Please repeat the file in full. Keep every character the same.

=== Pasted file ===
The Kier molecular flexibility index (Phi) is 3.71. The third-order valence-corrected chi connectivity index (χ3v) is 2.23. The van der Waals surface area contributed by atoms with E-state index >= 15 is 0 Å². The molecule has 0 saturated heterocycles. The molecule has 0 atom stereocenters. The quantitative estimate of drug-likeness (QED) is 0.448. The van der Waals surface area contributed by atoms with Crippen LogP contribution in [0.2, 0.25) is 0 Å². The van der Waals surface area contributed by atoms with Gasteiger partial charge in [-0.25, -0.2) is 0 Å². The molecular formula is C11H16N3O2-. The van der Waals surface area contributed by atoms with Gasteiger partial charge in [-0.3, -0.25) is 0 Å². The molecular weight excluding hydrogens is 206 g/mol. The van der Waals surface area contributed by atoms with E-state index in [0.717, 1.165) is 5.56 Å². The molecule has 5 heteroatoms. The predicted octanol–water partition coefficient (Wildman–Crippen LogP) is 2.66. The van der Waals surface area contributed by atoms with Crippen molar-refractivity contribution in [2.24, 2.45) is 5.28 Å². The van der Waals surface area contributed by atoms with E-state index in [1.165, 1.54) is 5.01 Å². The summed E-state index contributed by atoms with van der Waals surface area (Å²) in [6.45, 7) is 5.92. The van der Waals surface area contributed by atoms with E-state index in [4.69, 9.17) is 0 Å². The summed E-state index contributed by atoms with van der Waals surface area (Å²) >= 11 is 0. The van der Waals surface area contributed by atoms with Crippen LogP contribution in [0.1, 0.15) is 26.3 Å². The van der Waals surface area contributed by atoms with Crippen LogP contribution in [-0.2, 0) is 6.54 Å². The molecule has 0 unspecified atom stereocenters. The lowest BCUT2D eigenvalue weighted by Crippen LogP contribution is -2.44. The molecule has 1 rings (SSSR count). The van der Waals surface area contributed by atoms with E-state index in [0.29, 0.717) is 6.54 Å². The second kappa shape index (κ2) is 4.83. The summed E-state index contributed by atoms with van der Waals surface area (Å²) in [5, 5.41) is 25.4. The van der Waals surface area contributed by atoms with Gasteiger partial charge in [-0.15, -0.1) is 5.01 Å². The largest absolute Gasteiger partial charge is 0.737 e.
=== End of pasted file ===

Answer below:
The Kier molecular flexibility index (Phi) is 3.71. The third-order valence-corrected chi connectivity index (χ3v) is 2.23. The van der Waals surface area contributed by atoms with E-state index >= 15 is 0 Å². The molecule has 0 saturated heterocycles. The molecule has 0 atom stereocenters. The quantitative estimate of drug-likeness (QED) is 0.448. The van der Waals surface area contributed by atoms with Crippen LogP contribution in [0.2, 0.25) is 0 Å². The van der Waals surface area contributed by atoms with Gasteiger partial charge in [-0.25, -0.2) is 0 Å². The molecular formula is C11H16N3O2-. The van der Waals surface area contributed by atoms with Gasteiger partial charge in [-0.3, -0.25) is 0 Å². The molecular weight excluding hydrogens is 206 g/mol. The van der Waals surface area contributed by atoms with E-state index in [0.717, 1.165) is 5.56 Å². The molecule has 5 heteroatoms. The predicted octanol–water partition coefficient (Wildman–Crippen LogP) is 2.66. The van der Waals surface area contributed by atoms with Crippen molar-refractivity contribution in [2.24, 2.45) is 5.28 Å². The van der Waals surface area contributed by atoms with E-state index in [1.165, 1.54) is 5.01 Å². The summed E-state index contributed by atoms with van der Waals surface area (Å²) in [6.45, 7) is 5.92. The van der Waals surface area contributed by atoms with E-state index in [4.69, 9.17) is 0 Å². The summed E-state index contributed by atoms with van der Waals surface area (Å²) >= 11 is 0. The van der Waals surface area contributed by atoms with Crippen LogP contribution in [0.1, 0.15) is 26.3 Å². The van der Waals surface area contributed by atoms with Crippen LogP contribution in [-0.2, 0) is 6.54 Å². The molecule has 0 unspecified atom stereocenters. The lowest BCUT2D eigenvalue weighted by Crippen LogP contribution is -2.44. The molecule has 1 rings (SSSR count). The van der Waals surface area contributed by atoms with E-state index in [0.29, 0.717) is 6.54 Å². The second kappa shape index (κ2) is 4.83. The summed E-state index contributed by atoms with van der Waals surface area (Å²) in [5, 5.41) is 25.4. The van der Waals surface area contributed by atoms with Gasteiger partial charge in [-0.15, -0.1) is 5.01 Å². The largest absolute Gasteiger partial charge is 0.737 e.